Abnormal scans were first classified according to the shape, extent, and localisation of the echogenic area(s) as follows:

  1. triangular wedge shaped echogenic area with a linear demarcation previously reported as typical of arterial cerebral infarction10 (fig 1)

  2. focal non-typical regions of echogenicity mainly within one hemisphere (figs 2B and 3)

  3. focal unilateral echogenicity limited to the basal ganglia and/or thalami (fig 4)

  4. bilateral echogenicities without a clear predominant focal lesion (fig 2A)

Figure 1

 A typical triangular area of echogenicity in the right hemisphere indicating a right main branch middle cerebral artery (MCA) infarction is seen on the mid-coronal 7.5 MHz cranial ultrasound scan (A). The right basal ganglia and thalamus also appear slightly echogenic (arrowhead) but not sufficiently so to be sure of involvement within the infarction. (B) A right main branch MCA territory infarction (arrow) is demarcated on the T1 weighted axial magnetic resonance image. There is increased signal (short T1) along the lateral border of the right lentiform nucleus and low signal (long T1) in the right thalamus (arrowhead). (C) On diffusion weighted imaging, in addition to the right MCA, there is a smaller region of infarction in the left hemisphere that was not detected on ultrasound.

Figure 2

 (A) Bilateral hemispheric echogenicity on the overloaded (excessive bony shadowing) 5 MHz coronal ultrasound scan. This example was not used in the analysis. (B) Bilateral abnormality is also seen on the 7.5 MHz ultrasound scan performed at the same time, but now better defined and predominant on the right. (C) A main branch right middle cerebral artery territory infarction only is seen on the axial diffusion weighted magnetic resonance image. A small haemorrhage was seen at the level of the centrum semiovale in the left hemisphere on the magnetic resonance image (not shown) correlating with the echogenicity seen in the left hemisphere on the ultrasound scan.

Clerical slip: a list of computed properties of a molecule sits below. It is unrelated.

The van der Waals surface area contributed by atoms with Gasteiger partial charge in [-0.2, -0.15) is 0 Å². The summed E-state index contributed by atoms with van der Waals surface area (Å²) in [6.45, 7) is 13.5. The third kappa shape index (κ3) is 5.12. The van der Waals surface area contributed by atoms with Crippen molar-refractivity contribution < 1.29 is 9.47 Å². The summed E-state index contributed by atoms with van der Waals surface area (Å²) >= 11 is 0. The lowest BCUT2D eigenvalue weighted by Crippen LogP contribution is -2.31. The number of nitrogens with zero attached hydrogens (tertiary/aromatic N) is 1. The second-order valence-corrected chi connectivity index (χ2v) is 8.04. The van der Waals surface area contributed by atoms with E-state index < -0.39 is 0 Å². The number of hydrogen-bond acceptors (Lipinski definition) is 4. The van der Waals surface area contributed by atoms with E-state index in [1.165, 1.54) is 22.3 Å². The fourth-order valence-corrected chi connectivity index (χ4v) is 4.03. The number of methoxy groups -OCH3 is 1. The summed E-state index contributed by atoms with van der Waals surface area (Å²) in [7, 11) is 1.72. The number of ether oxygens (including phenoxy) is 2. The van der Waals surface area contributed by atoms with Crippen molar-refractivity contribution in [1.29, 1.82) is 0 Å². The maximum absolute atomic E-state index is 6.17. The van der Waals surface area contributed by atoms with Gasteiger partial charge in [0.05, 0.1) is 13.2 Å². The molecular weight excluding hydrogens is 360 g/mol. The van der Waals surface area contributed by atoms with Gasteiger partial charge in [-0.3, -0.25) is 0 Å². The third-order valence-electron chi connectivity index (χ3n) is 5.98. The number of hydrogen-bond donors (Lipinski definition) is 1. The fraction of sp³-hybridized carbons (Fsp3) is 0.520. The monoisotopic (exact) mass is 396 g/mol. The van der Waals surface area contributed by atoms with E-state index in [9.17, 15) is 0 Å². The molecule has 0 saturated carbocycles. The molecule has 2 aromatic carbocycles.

Figure 3

 (A,B) Minor patchy echogenicity (white arrows) on the ultrasound scans within the right hemisphere (image tilted to show echogenicity maximally) which would not be considered diagnostic of an infarction. The two axial (C,D) and one parasagittal (E) T2 weighted magnetic resonance images show an infarction in right posterior middle cerebral artery branch territory (black arrows).

Figure 4

 Parasagittal (A,B) and coronal (C) ultrasound scans showing a bright area of echogenicity with the left basal ganglia typical of a lenticulostriate infarction. These findings correlate well with the infarction seen in the left lentiform nucleus on the axial T1 weighted magnetic resonance image (D). On the more medial parasagittal ultrasound scan (B), an area of echogenicity is seen in the trigone that does not correlate with an area of infarction on the magnetic resonance image (D).